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From Middle English naughty, nauȝty, nauȝti, naȝti, equivalent to naught +‎ -y.



naughty (comparative naughtier, superlative naughtiest)

  1. Mischievous; tending to misbehave or act badly (especially of a child). [from 17th c.]
    Some naughty boys at school hid the teacher's lesson notes.
  2. Sexually provocative; now in weakened sense, risqué, cheeky. [from 19th c.]
    I bought some naughty lingerie for my honeymoon.
    If I see you send another naughty email to your friends, you will be forbidden from using the computer!
  3. (now rare, archaic) Evil, wicked, morally reprehensible. [from 15th c.]
    • c. 1596-97, William Shakespeare, The Merchant of Venice, Act V scene i[1]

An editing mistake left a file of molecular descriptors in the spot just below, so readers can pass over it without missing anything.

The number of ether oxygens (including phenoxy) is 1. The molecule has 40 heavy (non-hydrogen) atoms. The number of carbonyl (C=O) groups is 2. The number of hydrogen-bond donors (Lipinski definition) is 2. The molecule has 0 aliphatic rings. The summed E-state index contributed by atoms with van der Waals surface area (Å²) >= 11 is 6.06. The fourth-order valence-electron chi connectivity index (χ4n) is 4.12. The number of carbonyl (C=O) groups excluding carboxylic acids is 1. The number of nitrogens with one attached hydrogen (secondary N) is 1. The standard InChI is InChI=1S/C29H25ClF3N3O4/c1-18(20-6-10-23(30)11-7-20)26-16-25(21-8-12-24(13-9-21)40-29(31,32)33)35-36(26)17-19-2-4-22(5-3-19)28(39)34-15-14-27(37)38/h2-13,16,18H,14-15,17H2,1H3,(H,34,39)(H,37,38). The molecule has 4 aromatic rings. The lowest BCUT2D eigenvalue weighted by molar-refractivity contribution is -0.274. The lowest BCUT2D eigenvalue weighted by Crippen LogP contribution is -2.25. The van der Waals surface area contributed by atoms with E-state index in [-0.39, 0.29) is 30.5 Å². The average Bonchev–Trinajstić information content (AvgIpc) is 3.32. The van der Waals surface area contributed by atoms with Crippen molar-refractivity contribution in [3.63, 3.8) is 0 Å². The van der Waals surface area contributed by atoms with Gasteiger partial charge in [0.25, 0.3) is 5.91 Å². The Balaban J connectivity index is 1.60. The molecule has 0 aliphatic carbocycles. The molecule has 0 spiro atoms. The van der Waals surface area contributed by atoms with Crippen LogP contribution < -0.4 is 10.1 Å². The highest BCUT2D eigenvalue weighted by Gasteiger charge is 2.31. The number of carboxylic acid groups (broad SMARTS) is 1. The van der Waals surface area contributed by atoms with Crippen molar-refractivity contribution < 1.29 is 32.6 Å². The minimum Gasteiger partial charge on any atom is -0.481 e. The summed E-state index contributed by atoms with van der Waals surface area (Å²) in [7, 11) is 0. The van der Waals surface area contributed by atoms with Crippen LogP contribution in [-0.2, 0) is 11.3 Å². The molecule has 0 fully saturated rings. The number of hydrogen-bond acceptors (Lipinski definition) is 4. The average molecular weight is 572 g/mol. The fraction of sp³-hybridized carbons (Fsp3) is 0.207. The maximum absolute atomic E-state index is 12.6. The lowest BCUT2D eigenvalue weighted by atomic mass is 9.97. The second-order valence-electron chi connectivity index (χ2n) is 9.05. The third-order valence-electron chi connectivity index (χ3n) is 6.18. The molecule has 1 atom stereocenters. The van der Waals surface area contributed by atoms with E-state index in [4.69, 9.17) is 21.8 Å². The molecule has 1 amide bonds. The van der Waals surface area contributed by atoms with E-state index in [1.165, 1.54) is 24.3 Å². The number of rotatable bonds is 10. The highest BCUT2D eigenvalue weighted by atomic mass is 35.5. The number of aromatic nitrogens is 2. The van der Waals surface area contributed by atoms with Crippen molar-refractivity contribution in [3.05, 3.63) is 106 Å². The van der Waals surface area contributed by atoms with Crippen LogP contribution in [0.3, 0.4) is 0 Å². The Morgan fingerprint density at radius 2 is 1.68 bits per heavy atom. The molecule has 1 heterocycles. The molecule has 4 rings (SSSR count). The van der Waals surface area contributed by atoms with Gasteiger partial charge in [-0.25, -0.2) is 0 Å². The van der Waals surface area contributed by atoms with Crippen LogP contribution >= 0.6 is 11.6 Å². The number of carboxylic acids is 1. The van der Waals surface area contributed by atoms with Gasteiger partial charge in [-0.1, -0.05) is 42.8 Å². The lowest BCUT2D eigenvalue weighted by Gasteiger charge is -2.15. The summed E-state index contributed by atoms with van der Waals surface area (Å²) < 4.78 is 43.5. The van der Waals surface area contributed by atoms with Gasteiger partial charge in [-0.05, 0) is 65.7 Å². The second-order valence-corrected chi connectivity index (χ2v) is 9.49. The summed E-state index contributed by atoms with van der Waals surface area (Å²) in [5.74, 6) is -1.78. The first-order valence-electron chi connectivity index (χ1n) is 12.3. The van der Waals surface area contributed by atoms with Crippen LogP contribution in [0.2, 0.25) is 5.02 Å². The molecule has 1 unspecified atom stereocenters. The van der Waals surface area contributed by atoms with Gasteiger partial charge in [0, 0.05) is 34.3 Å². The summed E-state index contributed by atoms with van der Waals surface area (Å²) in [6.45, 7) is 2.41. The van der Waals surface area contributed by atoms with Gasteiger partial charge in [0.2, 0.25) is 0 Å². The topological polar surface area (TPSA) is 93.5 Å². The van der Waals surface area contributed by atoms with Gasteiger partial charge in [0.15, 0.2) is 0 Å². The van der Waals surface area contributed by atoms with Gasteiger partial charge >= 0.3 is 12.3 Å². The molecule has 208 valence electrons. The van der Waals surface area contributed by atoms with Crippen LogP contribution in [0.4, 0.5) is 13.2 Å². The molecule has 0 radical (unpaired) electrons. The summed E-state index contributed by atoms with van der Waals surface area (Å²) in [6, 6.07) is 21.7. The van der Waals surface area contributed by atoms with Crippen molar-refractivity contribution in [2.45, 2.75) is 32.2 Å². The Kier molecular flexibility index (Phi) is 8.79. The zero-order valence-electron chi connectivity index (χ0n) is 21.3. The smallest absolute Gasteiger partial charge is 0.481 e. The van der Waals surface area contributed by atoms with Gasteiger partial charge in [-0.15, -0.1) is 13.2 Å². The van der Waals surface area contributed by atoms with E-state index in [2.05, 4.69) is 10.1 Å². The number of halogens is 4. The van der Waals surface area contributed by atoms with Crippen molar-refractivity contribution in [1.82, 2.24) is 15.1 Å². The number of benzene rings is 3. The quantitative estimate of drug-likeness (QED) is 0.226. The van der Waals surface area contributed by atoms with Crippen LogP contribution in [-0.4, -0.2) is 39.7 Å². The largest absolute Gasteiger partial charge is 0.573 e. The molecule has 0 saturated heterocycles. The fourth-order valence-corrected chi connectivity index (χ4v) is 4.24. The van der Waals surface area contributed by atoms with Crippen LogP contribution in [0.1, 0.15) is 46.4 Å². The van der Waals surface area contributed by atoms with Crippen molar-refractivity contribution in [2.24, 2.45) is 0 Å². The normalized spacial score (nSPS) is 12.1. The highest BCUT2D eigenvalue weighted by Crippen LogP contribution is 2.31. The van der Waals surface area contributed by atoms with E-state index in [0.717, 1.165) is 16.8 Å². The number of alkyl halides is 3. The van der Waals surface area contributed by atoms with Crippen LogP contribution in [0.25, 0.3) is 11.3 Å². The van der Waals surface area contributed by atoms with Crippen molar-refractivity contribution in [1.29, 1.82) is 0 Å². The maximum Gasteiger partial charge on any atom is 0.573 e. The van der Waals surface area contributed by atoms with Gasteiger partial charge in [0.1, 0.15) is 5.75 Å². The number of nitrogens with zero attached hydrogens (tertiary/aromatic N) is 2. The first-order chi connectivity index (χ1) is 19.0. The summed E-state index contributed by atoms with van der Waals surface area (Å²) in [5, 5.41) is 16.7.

[] How far that little candle throws his beams! / So shines a good deed in a naughty world.
    • 1644, John Milton, Areopagitica
      Wholesome meats to a vitiated stomack differ little or nothing from unwholesome; and best books to a naughty mind are not unappliable to occasions of evill.
    • (Can we date this quote by Nicholas Udall and provide title, author’s full name, and other details?)
      Such as be intemperant, that is, followers of their naughty appetites and lusts.
  4. (obsolete) Bad, worthless, substandard. [16th-19th c.]
    • 1999, American King James Bible, Jeremiah 24:2:
      One basket had very good figs, even like the figs that are first ripe: and the other basket had very naughty figs, which could not be eaten, they were so bad.

Alternative forms[edit]



  • (immoral; cheeky): nice

Derived terms[edit]


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